Health Desk

Fatter paychecks, slimmer health insurance.

A recent survey found 1 in 5 people with employer-based coverage prefer fewer health benefits if it would mean a bump up for wages. That's double the proportion who said they'd make that choice in 2012.

Finding people's homes in Nigeria is a nightmare.

ZIP codes don't exist. House numbers are random. In poorer areas of the city, there's no such thing as urban planning. Houses are built wherever people can find a plot of land, for example. And many parts of the city aren't mapped out on GPS. Then, of course, there's the traffic.

How Can Text Messaging Save Lives?

Apr 1, 2016

Part 4 of the TED Radio Hour episode Crisis and Response

About Nancy Lublin's TED Talk

Activist Nancy Lublin explains how Crisis Text Line, the first 24/7 text line of its kind, has helped millions of people by providing direct support as well as anonymous data about people in crisis.

About Nancy Lublin

Part 3 of the TED Radio Hour episode Crisis and Response

About Melissa Fleming's TED Talk

Melissa Fleming, chief spokesperson for the UNHCR, tells the story of a young refugee who miraculously survived four days on a child's life ring after her boat was capsized in 2014.

About Melissa Fleming

Part 5 of the TED Radio Hour episode Crisis and Response

About Kitra Cahana's TED Talk

Photojournalist and conceptual artist Kitra Cahana describes how her father dealt with a stroke that left his body completely paralyzed, and how his experience of "locked-in syndrome" opened a world of unexpected opportunities for him.

About Kitra Cahana

Part 1 of the TED Radio Hour episode Crisis and Response

About Ken Kamler's TED Talk

Physician Ken Kamler describes his experience as a doctor on Mount Everest during one of its deadliest days in its history.

About Ken Kamler

There's a new tool for battling the opioid epidemic, compressed inside long, metal tanks at an emergency room in Paterson, N.J.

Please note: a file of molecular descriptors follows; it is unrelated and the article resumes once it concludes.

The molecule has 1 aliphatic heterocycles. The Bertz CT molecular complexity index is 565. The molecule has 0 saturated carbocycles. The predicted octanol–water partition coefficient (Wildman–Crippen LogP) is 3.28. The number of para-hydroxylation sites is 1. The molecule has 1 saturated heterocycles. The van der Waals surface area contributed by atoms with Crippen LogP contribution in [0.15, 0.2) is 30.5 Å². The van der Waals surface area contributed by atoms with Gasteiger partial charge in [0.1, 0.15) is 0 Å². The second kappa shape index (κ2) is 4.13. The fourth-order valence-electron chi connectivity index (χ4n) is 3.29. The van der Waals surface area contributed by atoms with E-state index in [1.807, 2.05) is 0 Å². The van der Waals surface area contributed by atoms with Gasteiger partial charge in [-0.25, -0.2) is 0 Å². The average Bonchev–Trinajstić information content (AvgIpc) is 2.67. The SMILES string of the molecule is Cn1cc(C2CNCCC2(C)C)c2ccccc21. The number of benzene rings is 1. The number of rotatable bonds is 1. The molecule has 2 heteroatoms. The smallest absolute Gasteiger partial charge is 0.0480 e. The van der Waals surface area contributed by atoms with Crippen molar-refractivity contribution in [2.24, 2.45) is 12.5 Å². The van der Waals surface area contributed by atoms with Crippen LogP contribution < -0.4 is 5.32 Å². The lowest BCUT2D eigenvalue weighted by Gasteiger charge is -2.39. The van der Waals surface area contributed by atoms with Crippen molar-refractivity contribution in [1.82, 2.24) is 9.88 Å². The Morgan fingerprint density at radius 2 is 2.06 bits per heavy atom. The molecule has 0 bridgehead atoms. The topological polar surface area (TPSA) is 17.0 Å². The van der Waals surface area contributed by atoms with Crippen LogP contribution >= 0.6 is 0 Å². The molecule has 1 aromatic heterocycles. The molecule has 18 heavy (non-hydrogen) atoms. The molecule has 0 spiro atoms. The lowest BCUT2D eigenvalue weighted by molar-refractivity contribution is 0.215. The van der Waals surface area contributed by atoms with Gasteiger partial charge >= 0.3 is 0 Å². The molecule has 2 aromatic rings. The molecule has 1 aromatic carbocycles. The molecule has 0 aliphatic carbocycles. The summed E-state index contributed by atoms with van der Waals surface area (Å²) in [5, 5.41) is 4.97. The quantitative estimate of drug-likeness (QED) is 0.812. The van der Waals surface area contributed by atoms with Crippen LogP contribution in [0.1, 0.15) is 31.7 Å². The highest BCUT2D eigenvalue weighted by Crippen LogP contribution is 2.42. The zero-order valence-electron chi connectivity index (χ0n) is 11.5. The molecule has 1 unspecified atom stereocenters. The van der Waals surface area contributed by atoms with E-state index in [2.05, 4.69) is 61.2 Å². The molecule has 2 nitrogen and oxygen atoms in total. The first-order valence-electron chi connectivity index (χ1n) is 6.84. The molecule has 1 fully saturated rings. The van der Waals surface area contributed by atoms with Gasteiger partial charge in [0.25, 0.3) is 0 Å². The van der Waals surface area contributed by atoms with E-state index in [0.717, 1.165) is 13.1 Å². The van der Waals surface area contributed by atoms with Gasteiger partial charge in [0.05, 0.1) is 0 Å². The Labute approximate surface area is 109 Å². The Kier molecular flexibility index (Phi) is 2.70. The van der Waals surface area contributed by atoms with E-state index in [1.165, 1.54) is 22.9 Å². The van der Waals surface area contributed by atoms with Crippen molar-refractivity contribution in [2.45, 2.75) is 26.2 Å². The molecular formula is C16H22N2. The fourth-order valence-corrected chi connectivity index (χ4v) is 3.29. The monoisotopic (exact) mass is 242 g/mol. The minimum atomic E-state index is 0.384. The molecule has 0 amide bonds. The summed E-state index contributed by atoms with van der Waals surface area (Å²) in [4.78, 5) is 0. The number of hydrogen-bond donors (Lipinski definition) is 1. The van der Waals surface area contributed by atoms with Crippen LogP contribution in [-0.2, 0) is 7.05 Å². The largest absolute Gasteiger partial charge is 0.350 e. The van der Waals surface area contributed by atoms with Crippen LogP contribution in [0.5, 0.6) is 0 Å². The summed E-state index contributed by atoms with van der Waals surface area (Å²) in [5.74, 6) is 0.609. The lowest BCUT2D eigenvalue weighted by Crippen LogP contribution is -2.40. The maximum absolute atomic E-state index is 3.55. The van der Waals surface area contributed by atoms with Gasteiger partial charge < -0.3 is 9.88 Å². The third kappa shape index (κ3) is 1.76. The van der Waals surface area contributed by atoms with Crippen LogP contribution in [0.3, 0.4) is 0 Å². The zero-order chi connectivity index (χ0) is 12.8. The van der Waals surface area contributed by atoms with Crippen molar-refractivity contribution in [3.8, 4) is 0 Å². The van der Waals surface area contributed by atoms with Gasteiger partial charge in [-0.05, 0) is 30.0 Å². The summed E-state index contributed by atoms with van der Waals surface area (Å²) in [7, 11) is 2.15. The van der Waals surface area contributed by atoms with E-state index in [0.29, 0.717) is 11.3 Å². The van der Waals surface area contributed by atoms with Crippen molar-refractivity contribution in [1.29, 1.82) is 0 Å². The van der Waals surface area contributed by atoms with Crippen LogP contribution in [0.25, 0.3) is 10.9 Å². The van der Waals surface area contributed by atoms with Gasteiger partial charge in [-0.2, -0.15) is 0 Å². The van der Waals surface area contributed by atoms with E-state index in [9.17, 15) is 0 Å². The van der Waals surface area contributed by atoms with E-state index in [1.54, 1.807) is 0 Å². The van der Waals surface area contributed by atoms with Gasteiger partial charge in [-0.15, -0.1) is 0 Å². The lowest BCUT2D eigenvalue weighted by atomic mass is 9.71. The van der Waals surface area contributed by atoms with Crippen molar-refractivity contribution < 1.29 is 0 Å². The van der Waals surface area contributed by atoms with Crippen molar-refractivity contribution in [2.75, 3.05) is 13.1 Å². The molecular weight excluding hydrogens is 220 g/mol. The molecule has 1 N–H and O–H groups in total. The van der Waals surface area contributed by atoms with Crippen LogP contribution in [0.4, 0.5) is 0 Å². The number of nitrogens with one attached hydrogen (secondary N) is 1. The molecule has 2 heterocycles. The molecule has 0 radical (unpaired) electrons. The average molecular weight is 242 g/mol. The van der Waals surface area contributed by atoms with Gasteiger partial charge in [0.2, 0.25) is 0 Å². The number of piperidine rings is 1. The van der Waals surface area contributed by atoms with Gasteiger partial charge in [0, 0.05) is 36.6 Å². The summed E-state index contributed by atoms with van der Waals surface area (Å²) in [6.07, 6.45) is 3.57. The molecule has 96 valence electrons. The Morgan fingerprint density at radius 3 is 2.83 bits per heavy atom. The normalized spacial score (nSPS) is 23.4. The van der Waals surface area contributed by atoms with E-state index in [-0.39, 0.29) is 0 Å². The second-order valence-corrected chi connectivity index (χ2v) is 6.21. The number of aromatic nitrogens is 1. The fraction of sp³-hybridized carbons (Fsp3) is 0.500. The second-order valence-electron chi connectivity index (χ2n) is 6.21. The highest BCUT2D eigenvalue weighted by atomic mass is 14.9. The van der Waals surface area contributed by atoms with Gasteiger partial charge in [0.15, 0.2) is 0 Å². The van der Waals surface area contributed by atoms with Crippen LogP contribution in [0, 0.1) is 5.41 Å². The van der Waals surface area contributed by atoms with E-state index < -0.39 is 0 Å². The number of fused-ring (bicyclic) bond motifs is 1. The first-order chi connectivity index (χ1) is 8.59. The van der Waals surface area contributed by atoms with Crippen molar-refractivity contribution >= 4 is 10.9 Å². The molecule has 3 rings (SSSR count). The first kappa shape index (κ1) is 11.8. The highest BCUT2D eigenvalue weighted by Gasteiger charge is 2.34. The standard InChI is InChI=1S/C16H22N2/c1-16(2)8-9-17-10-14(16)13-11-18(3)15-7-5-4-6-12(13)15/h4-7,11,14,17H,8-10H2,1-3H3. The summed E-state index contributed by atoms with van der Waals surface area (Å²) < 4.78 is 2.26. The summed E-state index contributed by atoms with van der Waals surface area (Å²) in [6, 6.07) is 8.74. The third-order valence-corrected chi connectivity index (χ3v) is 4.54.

It's laughing gas, also known as nitrous oxide.

Copyright 2016 NPR. To see more, visit http://www.npr.org/.

The World Health Organization says there is now scientific consensus that the Zika virus is connected with microcephaly — a condition in which babies are born with very small heads and brain damage.

Scientists have been working for months to confirm a link between Zika and microcephaly, ever since Brazil reported a startling increase in cases last fall.

It was a controversial move when Madison, Wis., decided to replace all its lead pipes in 2001. But that decision put the city ahead of the curve — allowing it to avoid the lead water contamination that is plaguing cities like Flint, Mich., now.

Madison started using copper instead of lead water pipes in the late 1920s. The bulk of the lead lines were located in the older part of the city, which is downtown near Wisconsin's state Capitol.

Copyright 2016 NPR. To see more, visit http://www.npr.org/.

Copyright 2016 NPR. To see more, visit http://www.npr.org/.

The price of quinoa tripled from 2006 to 2013 as America and Europe discovered this new superfood. That led to scary media reports that the people who grew it in the high Andes mountains of Bolivia and Peru could no longer afford to eat it. And while, as we reported, groups working on the ground tried to spread the word that your love of quinoa was actually helping Andean farmers, that was still anecdote rather than evidence.

One of the keys to providing good care in nursing homes is simply having enough staff. The federal government says about a quarter of all nursing home complaints can be traced back to low staffing levels. And studies have connected low staff levels to lousy treatment. The state of New Mexico connects it to fraud.

This story is part of NPR's podcast Embedded, which digs deep into the stories behind the news.

In the spring of 2015, something was unfolding in Austin, Ind.

Last year, a record number of migrants and refugees — more than 1 million — crossed into Europe, sparking a crisis as countries struggle to cope with the influx of more and more people.

And one element of the crisis is health care.

Migrants often have trouble getting medical care in the country in which they resettle. Those who are in the country illegally have an even harder time.

Copyright 2016 NPR. To see more, visit http://www.npr.org/.